It looks like you're using an Ad Blocker.
Please white-list or disable AboveTopSecret.com in your ad-blocking tool.
Some features of ATS will be disabled while you continue to use an ad-blocker.
Originally posted by ShatteredSkies
By "capabilities" I mean 400,000 pound cargo load. Now, if that's not a capability, I don't know what is.
If you are interested in other very large aircraft I also suggest you look into the Bristol Brabazon, Saro Princess and Convair XC-99, all dating from around the time of the Spruce Goose and all just as massive and unsuccessful.
massive, yes. unsuccessful? only if you call projects like the x1 or the x15 unsuccessful.
the spruce goose pioneered technologies that are still used today (hydraulics for instance),
it proved that a large heavy lifter aircraft not only could be built (something thought to be impossible at the time), but with the development of better engines and building materials, would completely change the way the US military does business.
Hughes never did test the aircraft completely, that was its only flight, the aircraft was thought by Hughes to be capable of cruising at an average speed of 200 mph, and at an altitude of 6000-7000 feet.
Hughes had a 200 ton Albatross around his neck, with little idea what to do with it....
The H-4 was a remarkable novelty, but it was little more than this and a monument to obsolete technology. It was conceived at a time when such gargantuan vehicles were seen as the wave of the future but by the time it flew the idea was already a thing of the past
Originally posted by ShatteredSkies
You're right Waynos, the H-4 was never tested to its full capacity. But now, if Hughes himself, knew that Engines was an issue to be addressed(Which he did address it by putting 8 of the world's most powerful prop engines at the time on the airplane), then why did for 30 years he keep it in flying condition? Up until the day he died, it was kept in flying conditon, but never flew, that was a pot load of his own money that went to maintaining a dead aircraft. Now, safe to say he was eccentric and did go crazy for a while, but he's an intelligent man, even he would have realized that the engines available just weren't powerful enough, they only put out 24,000 lbs of thrust total(which each F-119 Pratt and Witney Engines puts out, the same ones on the F/A-22 Raptor).
I'm sure he knew it could fly and do what he wanted it to do, as it was said, this is a man that doesn't know how to fail, he spent 14 million of his own dollars trying to build this aircraft. He even said that if he did not complete the aircraft, he would leave the country, that's how set on it he was.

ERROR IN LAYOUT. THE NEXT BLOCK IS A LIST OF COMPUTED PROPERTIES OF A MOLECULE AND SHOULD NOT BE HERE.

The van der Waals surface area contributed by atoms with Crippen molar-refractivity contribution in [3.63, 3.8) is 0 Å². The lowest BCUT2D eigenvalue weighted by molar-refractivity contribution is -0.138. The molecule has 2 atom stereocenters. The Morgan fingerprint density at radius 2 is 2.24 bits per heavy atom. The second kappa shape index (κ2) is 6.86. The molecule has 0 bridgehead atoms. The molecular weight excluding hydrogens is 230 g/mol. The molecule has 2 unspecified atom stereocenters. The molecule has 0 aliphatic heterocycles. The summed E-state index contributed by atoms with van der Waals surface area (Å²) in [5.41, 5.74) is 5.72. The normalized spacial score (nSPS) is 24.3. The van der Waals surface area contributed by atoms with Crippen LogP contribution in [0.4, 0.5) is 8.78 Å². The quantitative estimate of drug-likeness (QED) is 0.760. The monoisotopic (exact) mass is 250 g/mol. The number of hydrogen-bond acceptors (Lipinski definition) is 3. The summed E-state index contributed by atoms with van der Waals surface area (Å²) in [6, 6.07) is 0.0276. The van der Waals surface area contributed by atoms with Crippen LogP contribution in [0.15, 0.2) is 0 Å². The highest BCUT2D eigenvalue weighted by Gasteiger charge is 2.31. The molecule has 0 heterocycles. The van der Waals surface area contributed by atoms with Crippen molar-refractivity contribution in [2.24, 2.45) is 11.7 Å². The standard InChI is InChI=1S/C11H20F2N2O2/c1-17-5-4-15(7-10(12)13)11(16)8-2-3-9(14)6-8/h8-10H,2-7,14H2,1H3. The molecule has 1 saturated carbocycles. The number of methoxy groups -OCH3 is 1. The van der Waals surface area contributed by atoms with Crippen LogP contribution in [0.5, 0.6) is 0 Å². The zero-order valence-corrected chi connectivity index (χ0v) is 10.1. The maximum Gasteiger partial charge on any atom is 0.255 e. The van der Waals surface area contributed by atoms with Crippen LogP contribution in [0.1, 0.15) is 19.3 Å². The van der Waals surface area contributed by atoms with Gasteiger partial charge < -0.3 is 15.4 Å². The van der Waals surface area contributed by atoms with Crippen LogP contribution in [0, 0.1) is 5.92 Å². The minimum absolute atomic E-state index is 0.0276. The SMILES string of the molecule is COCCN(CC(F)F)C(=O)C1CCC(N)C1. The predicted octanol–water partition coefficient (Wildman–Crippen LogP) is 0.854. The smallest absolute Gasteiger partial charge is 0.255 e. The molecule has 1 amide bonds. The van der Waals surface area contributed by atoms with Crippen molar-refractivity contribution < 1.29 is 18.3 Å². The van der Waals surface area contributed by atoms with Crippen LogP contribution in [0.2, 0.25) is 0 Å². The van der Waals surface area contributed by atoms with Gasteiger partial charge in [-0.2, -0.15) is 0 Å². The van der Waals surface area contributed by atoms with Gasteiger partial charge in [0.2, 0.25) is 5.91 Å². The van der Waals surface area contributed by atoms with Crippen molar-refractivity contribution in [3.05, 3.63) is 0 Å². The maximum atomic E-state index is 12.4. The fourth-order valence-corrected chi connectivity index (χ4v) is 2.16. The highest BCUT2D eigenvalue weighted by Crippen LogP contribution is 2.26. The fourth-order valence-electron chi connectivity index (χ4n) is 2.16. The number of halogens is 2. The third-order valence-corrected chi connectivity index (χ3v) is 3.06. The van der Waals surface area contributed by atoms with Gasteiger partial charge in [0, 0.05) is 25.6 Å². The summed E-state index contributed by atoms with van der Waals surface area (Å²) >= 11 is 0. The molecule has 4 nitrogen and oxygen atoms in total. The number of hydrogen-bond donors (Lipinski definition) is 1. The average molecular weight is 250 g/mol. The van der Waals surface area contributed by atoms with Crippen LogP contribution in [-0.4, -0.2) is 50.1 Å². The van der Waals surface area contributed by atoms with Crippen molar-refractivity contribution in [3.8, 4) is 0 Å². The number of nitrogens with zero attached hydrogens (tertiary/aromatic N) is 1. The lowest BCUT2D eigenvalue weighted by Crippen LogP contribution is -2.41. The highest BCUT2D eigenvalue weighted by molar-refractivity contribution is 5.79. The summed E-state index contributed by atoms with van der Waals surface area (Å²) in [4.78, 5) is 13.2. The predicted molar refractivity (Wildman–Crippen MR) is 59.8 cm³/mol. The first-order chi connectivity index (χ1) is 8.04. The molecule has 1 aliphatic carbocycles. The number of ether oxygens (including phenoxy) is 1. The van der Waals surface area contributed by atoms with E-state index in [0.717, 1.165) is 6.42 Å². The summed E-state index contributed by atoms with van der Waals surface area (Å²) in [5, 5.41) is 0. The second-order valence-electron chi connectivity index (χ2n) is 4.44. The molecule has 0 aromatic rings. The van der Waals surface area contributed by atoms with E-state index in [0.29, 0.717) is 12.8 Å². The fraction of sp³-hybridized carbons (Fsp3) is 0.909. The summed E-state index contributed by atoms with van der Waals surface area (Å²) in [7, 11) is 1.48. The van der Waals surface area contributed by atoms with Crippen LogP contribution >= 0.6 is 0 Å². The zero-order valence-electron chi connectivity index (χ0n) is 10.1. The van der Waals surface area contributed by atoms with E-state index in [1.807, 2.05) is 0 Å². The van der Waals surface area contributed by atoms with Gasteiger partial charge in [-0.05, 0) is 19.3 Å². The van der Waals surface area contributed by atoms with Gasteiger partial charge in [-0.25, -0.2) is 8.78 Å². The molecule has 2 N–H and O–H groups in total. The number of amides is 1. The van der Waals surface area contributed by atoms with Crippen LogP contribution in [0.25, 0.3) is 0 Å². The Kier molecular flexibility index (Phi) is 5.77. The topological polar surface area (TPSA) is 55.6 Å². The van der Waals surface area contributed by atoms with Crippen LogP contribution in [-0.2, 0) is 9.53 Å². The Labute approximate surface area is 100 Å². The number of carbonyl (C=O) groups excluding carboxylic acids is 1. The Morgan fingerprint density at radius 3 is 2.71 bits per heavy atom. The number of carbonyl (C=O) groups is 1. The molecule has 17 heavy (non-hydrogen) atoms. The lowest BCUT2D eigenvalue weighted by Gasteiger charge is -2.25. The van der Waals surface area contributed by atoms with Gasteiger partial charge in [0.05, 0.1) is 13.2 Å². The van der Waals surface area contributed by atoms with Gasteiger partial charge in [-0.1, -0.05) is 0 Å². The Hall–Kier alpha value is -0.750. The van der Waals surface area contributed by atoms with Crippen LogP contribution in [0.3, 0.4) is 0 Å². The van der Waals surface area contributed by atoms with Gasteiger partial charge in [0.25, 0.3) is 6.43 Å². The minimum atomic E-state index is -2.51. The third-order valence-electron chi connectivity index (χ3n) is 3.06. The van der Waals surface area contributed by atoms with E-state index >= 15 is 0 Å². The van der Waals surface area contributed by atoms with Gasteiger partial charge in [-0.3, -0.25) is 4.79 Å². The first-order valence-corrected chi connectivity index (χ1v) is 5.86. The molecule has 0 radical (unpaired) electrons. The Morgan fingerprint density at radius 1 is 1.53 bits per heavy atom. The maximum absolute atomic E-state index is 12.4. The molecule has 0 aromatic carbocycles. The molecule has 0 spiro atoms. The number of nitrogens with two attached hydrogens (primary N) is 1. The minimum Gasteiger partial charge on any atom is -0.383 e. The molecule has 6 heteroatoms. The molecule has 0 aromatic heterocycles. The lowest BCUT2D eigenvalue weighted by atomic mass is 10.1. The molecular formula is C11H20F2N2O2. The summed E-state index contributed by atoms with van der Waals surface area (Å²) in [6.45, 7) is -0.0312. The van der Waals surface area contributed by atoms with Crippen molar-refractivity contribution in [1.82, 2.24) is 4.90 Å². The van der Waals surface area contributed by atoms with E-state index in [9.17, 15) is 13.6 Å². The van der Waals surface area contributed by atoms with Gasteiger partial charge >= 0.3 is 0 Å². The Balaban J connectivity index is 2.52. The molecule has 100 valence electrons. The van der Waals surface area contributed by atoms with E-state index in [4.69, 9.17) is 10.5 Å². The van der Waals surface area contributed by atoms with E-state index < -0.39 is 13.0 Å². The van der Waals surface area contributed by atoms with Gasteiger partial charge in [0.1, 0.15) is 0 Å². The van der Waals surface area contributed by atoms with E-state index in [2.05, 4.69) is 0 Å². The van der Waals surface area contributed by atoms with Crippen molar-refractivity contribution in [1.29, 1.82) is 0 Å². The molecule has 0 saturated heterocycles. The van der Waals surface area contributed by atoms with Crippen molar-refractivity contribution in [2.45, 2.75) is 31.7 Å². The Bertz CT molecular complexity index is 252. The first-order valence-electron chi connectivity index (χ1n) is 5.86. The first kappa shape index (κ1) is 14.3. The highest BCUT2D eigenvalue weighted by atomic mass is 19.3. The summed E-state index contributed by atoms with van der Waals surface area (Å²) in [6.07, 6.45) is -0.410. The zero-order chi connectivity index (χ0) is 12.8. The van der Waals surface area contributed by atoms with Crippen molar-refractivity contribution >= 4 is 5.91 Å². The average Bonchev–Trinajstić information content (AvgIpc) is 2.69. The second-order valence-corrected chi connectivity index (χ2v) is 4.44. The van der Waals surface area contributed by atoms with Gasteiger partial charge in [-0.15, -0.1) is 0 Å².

And the H-4 did inspire future large cargo vessels. Now that engine technology has taken a quantum lead(thanks to turbojets) forward, large aircraft such as the C-5, An-225, A380, 747-400, are all able to fly.
Also the aircraft was a marvel because it was one of the first aircraft(of it's size) to be used of composite materials.
Yes it had its critizisms, but it's still a marvelous aircraft nonetheless, I don't think anyone can look at it and not be awestruck by the sheer size of it, and the fact that it actually flew(even though it was for 1 mile and less than 50 feet off the water) with WWII era engines.
Now true, most of the complications did rely on hydraulics and engine power, but it still flew nonetheless, give Hughes credit for that.
The Goose’s entire airframe and surface structures are composed of laminated wood, almost entirely birch, and are almost entirely devoid of nails and screws. The ‘Duramold’ process used to form each component of the plane uses layers of 1/32 inch wood veneer. Layers are arranged with their grain running perpendicular to that of their neighbours, bonded with special glues, and shaped with steam. The end product is a material of amazing lightness and strength.
from merriam webster:
Main Entry: 2composite
1 : something composite : COMPOUND
2 : a composite plant
3 : COMPOSITE FUNCTION
4 : a solid material which is composed of two or more substances having different physical characteristics and in which each substance retains its identity while contributing desirable properties to the whole; especially : a structural material made of plastic within which a fibrous material (as silicon carbide) is embedded
Dismissed as impossible even by many of Hughes’ colleagues, and dubbed ‘the flying lumberyard’ by a disgruntled US senator, the Spruce Goose was decades ahead of its time. Its development shaped modern flight, solving tremendous design and engineering problems, testing new concepts for large-scale hulls and flying control surfaces, and revolutionising jumbo flying bodies and large lift capability. The cargo planes of today bear the Spruce Goose a striking resemblance in some important ways.
Sorry, that is total cobblers, hydraulics were in common use a VERY long time before the Spruce Goose was built, also it was a huge, hollow WOODEN structure, how many modern large transports follow this pattern?
She had cost Howard Hughes $117,000 for each second she was in the air and she had cost the American taxpayers $300,000for each of those seconds
yeah, thats wood, but its still composite